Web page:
Airbnb is part of our lifestyle change
By George Strovolides
In today’s world which full of uncertainties, there are technological, and other advancements that play a catalytic role in our lives. There are many examples. Smart mobile phones are one, Uber is another and Airbnb is a third. With the latter we will be dealing with in this article.
For one to comprehend the scale of the issue we are talking about, Airbnb currently offers near 4.5 million rental properties worldwide, with ever-growing numbers.
In Cyprus, it has entered our lives for good, whether we are owners of property for rent, or travelling abroad and using it for accommodation.
The idea of Airbnb (a company founded in California in 2009 with an impressive growth rate) is very simple. It offers apartments and houses, fully furnished and equipped, for day-to-day rental.
The properties are not owned by the company, but by several owners, in various countries around the world. Like most subversive business ideas these days, it is fully based on internet platforms and smart phones.
Locations of properties vary, with some located in central areas of the cities and some in tourist areas and the countryside.
Airbnb basically offers the framework within which these properties are rented out, trying to provide a degree of protection of interests and security to both landlords and tenants.
How does this phenomenon affect the real estate market? This is exactly what we are to examine in the article.
The immediate affect was that Airbnb has put a lot of properties on the market for day-to-day renting, creating intense competition for hotels and organised tourist accommodation units.
This is a result of the fact that prices are usually much lower and are available even in times when their occupancy is close to 100%.
Naturally, such a cosmogenic change raises various issues to reflect upon.
Firstly, the tax implications, which have to do with the fact that it is more difficult for tax authorities to audit the owners’ incomes from this activity.
Secondly, the legal framework to deal with accidents and / or disasters, e.g. fires in such properties.
Third, the practical problems that arise with the arrival and departure of the occupant. These concern the issue of key delivery, the use of heating and air conditioning, electrical appliances, etc.
Regarding the economic impacts resulting from the application of this model, the following can be mentioned:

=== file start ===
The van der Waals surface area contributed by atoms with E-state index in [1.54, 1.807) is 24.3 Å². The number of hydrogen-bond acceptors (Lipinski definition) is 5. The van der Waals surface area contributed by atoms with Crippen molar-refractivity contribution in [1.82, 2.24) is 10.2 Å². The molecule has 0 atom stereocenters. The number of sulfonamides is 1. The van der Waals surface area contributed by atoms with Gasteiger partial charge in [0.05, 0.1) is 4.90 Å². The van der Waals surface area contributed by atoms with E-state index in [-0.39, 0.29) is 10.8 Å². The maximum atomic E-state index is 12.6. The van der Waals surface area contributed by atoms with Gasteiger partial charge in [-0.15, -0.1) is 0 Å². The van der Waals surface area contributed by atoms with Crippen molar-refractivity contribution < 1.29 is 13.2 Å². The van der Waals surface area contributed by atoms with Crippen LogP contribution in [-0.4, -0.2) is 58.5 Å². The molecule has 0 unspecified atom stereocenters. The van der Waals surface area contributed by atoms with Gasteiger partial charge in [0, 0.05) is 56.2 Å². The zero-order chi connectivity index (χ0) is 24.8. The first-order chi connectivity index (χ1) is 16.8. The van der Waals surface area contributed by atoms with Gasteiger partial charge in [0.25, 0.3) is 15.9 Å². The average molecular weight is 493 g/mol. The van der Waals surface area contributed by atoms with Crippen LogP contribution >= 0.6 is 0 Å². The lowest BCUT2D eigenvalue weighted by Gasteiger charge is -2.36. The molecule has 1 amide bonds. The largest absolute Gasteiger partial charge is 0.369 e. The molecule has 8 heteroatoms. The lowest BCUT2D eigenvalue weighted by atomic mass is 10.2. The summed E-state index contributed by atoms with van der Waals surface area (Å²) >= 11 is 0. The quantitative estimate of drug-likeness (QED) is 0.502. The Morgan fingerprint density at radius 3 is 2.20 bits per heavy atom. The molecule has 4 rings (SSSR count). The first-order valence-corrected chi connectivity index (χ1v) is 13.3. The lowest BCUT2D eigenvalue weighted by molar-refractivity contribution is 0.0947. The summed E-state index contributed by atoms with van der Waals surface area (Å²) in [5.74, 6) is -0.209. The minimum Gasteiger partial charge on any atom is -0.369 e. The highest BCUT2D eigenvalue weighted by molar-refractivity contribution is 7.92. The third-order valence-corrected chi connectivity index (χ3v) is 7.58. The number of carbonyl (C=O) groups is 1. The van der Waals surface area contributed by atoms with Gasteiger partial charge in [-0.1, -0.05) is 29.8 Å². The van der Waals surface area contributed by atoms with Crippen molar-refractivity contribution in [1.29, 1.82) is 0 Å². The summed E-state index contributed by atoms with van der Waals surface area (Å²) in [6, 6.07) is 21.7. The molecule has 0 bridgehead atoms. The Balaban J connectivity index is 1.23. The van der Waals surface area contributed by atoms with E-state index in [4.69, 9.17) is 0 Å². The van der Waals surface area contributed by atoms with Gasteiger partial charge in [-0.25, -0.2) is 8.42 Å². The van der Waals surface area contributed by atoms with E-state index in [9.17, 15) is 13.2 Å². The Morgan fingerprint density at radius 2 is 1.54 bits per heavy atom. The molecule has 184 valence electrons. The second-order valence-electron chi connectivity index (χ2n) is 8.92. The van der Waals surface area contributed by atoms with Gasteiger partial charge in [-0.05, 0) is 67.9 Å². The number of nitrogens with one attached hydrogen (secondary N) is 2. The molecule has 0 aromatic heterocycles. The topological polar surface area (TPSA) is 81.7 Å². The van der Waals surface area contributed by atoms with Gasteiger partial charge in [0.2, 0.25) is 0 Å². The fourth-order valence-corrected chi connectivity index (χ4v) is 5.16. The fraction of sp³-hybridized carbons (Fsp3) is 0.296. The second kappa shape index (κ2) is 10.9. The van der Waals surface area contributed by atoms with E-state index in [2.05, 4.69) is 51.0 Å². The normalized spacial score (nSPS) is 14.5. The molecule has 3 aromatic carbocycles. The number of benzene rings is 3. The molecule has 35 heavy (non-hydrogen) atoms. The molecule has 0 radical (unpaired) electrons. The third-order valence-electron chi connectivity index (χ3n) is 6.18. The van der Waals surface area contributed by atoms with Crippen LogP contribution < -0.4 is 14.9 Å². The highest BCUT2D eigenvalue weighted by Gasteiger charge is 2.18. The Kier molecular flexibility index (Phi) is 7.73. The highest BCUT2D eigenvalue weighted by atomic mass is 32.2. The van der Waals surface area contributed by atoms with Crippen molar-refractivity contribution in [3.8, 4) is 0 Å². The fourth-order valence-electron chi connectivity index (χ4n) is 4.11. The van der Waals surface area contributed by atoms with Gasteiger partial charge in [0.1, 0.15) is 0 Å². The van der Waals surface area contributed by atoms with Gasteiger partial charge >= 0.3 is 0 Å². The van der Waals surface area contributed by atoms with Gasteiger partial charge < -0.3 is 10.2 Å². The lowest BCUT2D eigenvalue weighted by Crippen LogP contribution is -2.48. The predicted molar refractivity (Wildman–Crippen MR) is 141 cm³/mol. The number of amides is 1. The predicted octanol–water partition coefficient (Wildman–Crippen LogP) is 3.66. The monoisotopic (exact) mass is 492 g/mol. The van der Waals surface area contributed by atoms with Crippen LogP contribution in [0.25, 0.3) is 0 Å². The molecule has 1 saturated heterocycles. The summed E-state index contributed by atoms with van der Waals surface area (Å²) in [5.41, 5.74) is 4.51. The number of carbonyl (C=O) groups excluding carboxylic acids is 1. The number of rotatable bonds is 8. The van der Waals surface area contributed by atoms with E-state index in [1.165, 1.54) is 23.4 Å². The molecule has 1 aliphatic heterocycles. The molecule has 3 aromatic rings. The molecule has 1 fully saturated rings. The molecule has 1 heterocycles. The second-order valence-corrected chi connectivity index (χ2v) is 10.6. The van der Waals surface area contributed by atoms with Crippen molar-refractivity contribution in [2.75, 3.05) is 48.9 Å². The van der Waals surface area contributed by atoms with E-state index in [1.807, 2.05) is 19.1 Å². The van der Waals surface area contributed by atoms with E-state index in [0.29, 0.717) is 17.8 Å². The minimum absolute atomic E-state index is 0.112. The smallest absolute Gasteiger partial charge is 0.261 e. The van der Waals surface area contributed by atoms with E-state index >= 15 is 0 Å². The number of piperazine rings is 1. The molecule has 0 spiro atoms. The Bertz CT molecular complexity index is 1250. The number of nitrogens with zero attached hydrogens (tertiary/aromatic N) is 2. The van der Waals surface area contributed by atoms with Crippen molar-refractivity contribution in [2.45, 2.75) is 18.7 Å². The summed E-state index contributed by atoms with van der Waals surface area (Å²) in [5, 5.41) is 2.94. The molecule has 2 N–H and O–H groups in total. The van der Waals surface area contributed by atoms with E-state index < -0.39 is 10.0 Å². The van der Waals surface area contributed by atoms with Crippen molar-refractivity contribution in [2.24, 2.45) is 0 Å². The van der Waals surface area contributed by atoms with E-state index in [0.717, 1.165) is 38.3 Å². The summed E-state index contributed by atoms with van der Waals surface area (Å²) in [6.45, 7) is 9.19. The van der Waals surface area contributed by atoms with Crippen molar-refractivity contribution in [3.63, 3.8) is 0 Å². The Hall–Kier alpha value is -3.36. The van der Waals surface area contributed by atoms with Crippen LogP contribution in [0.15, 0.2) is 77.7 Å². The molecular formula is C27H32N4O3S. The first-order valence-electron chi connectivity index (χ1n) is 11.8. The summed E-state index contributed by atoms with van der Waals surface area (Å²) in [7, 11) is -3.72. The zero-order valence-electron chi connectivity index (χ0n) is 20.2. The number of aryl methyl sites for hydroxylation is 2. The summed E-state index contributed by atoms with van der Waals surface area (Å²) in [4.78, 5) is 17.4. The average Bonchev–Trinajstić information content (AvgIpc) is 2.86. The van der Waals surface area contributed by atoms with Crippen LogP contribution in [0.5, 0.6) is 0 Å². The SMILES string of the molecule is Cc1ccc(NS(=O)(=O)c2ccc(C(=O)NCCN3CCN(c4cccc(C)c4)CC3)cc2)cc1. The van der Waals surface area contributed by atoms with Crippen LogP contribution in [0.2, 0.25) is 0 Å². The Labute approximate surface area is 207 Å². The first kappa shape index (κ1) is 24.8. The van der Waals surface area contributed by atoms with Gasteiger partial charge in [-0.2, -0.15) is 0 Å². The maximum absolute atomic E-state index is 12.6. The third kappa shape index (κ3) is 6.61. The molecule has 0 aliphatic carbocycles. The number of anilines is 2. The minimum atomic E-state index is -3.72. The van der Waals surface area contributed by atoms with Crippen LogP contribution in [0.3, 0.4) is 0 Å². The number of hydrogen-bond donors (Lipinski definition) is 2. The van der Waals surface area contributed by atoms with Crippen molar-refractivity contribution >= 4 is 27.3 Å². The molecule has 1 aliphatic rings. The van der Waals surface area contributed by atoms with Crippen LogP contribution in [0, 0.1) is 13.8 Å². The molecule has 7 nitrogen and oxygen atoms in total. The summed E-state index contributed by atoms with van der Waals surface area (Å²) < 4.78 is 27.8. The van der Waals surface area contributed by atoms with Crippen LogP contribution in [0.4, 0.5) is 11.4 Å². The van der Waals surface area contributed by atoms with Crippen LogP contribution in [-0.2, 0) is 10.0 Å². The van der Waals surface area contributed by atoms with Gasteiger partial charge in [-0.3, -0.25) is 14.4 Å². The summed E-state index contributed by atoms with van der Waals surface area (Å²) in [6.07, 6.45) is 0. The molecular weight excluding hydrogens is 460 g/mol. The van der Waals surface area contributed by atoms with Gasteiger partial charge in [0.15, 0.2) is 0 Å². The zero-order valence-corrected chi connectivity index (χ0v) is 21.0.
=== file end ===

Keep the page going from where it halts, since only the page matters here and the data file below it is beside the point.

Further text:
To begin with, owners are given the opportunity to exploit their real estate, which was partially or completely unexploited.
Secondly, although, as we have explained above, these properties are competing with hotels and organised tourist accommodation units, yet it gives many people the opportunity to travel, which they could not do before. This is either because they could not find accommodation during the time they were visiting, or, if they were able to find, this was not at affordable prices for them. This can be seen in the case of the large number of Cypriots visiting Athens, where their stay was particularly problematic in recent years, without early bookings, due to the dramatic increase in the tourist flow and various conferences and events taking place in the city.
Thirdly, it has contributed to the increase in rents Cyprus, since it reduced the number, especially apartments, for longer-term rentals, in relation to increased demand.
Due to the extent which the phenomenon has taken hold in Cyprus, the matter has recently been raised in Parliament. The House had discussed the various aspects of the phenomenon mentioned above.
In conclusion, no one can claim that the Airbnb model or a similar one is to dominate in the distant future. What is certain though, is that we have entered a new era and our way of life has radically changed. in of the George Strovolides is an economist and Honorary President of the Cyprus Property Owners’ Association (KSIA). The views expressed are his own.